With its corporate headquarters in Amarillo, Cactus Feeders, under the registered brand of the Spike Box Ranch,  now owns and manages five feedyards and operates farming and ranching interests in Texas, New Mexico, Colorado, and Nebraska with vast grasslands and native prairie covering 140,000 acres supporting a cow-calf program of over 4000 head, and provides year-round grazing for stocker cattle. The farming program, according to the company, "produces a variety of grain crops, which are either sold on the cash markets or used as feed in the yards."

With a one-time capacity of over 335,000 head of cattle, Cactus represents the largest privately owned feeding operation in the world.

Initially, cattleman Engler, started Hereford Feedyards with a group of investors in late 1960. As the NCBA has noted his "vision to start feeding cattle on a large scale would later help reverse the practice of shipping Texas' raw materials -- namely grain and home-grown beef -- out of state.  His revolutionary ideas helped turn a fledgling cattle feeding enterprise into a billion-dollar industry for Texas." Engler is also often thought of as the father of "captive supply" in the cattle industry.

Later, Engler would become board chairman and president of ProChemco Inc., a Amarillo beef cattle feeding and ranching company --- with interests in oil and gas exploration and production. In 1972, however, he resigned that position to become a group vice-president at Iowa Beef Processors (now IBP) in charge of the company's carcass division. While retaining his position on the ProChemco board of directors Engler also became a member of IBP's executive committee and board of directors (1972-75). In conjunction with Engler's new position IBP purchased his 13% stock ownership of ProChemco.

At the time Engler joined Iowa Beef Processors and served on its board of directors the company was immersed in one of the major corporate scandals of recent years. The origins of the scandal involved the company's board chairman, the late C.J. Holman, who was later convicted for conspiring with an organized crime figure to bribe the company's way into the world's largest meat  market --- the New York City metropolitan area --- through a series of kick-back payments to both union officials and supermarket executives.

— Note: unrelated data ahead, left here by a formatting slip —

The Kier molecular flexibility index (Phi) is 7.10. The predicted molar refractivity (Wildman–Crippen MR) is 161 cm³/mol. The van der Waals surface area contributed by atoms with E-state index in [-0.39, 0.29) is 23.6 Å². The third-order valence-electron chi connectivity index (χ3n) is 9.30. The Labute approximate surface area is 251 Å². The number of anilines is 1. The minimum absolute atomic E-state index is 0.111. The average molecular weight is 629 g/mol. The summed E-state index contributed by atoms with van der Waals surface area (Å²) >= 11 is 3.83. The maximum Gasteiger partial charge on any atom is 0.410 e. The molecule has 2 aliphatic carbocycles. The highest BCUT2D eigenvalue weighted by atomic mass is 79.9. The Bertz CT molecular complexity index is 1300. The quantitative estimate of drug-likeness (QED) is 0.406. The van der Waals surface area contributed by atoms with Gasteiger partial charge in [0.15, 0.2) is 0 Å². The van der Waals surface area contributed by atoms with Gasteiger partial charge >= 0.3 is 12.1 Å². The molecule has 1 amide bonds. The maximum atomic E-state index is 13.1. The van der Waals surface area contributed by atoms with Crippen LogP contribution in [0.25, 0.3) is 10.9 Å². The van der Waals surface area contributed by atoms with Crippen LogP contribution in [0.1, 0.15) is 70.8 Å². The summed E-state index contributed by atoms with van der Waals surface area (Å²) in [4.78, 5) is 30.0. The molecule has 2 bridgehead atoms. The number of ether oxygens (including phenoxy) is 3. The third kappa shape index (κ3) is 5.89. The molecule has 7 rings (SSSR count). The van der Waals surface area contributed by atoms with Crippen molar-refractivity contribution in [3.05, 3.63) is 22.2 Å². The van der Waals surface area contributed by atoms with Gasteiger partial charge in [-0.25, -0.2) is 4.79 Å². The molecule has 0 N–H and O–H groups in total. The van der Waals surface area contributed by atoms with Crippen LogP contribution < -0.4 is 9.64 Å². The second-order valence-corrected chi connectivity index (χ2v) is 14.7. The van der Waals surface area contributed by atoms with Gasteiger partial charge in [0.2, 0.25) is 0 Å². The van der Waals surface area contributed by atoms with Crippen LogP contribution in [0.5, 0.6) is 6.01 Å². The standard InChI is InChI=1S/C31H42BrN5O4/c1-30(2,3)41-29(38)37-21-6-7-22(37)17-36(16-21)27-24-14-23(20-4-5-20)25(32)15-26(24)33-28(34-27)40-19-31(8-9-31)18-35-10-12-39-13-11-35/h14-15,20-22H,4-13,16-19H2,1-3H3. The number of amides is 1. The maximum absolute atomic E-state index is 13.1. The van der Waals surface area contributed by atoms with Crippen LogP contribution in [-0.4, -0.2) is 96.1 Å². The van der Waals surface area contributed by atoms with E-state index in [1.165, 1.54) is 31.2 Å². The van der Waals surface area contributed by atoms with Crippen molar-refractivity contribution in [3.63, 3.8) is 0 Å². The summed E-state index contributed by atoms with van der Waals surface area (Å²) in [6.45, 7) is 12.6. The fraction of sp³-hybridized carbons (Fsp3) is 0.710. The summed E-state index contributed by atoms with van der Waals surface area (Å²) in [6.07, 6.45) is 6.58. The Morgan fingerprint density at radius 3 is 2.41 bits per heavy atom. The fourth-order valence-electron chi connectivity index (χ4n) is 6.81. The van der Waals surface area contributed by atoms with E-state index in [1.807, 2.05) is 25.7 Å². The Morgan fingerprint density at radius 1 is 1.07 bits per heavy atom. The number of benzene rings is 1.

In Vicious Circles: The Mafia in the Marketplace, (W.W. Norton & Co. , New York: 1979) a remarkable piece of investigative journalism,  former Wall Street Journal reporter Jonathan Kwitny, describes in considerable detail this "anatomy of a bribe."

Almost a year after Holman was convicted, in August, 1975, Engler also left IBP and its board of directors because, in the company's words, he and other company officers opposed a conflict-of-interest policy that would restrict company officers "from any outside business activity" which isn't  "considered to be in the best interest of the company or its shareholders, including . . . personal commodity trading and other areas." IBP said that its board believed that such activities as "personal commodity trading" could constitute a conflict of interest particularly for "those involved in the buying and selling of cattle."

Engler, after leaving Iowa Beef, co-founded Cactus Feeders Inc. with partner Tom Dittmer. (See "HILLARY RODHAM CLINTON'S $99,537 MIRACLE: IT'S THE PITS!!!" now available
through THE AGBIZ TILLER) "I learned an awful lot at IBP," Engler would later comment. "However, I had spent too much time in my life keeping cattle alive to enjoy killing them."

While Engler was serving as Iowa Beef's group vice-president of the carcass division the company announced plans in June, 1973 to build a $25 million beef slaughter and procurement complex on a 450-acre site near Amarillo. Engler said the decision to locate the plant near Amarillo was made after careful study of the cattle feeding industry in the Southwest. Some 15 years later Engler, as president of Cactus Feeders in Amarillo, signed a marketing contract with IBP. In April, 1992 he sold 32% of Cactus Feeders to his employees.

For a complete background on Paul Engler and his role in the U.S. cattle industry see THE AGBIZ TILLER (Issue #8) in the archives of THE AGBIZTILLER


In a blistering attack on IBP, the U.S.'s largest meat packer and who has been called the nation's number one "corporate outlaw," Nebraska State Senator Jon Bruning told a company representative "I think your company has behaved shamefully and despicably in the way you've run from the law for years."

Bruning’s charges came during a recent Nebraska Legislature's Natural Resources Committee hearing considering a measure to require covers on wastewater lagoons at state meatpacking plants to control toxic emissions.

It was Bruning of Sarpy County who led the criticism, saying IBP had spent millions of dollars in mounting legal battles rather than addressing health and odor concerns caused by its Dakota City, Nebraska., slaughterhouse and wastewater-treatment plant. He also castigated IBP for moving its headquarters and executives to Dakota Dunes, South Dakota, away from the company's own sulfur emission odors, comparing an IBP lawyer's unwillingness to say such emissions caused health problems to the cigarette industry's denials that cigarette smoking is linked to cancer.

"I am appalled at IBP's behavior," Bruning said. "If I get re-elected and you do not follow up on addressing this problem, I promise you I will reintroduce this legislation year after year after year."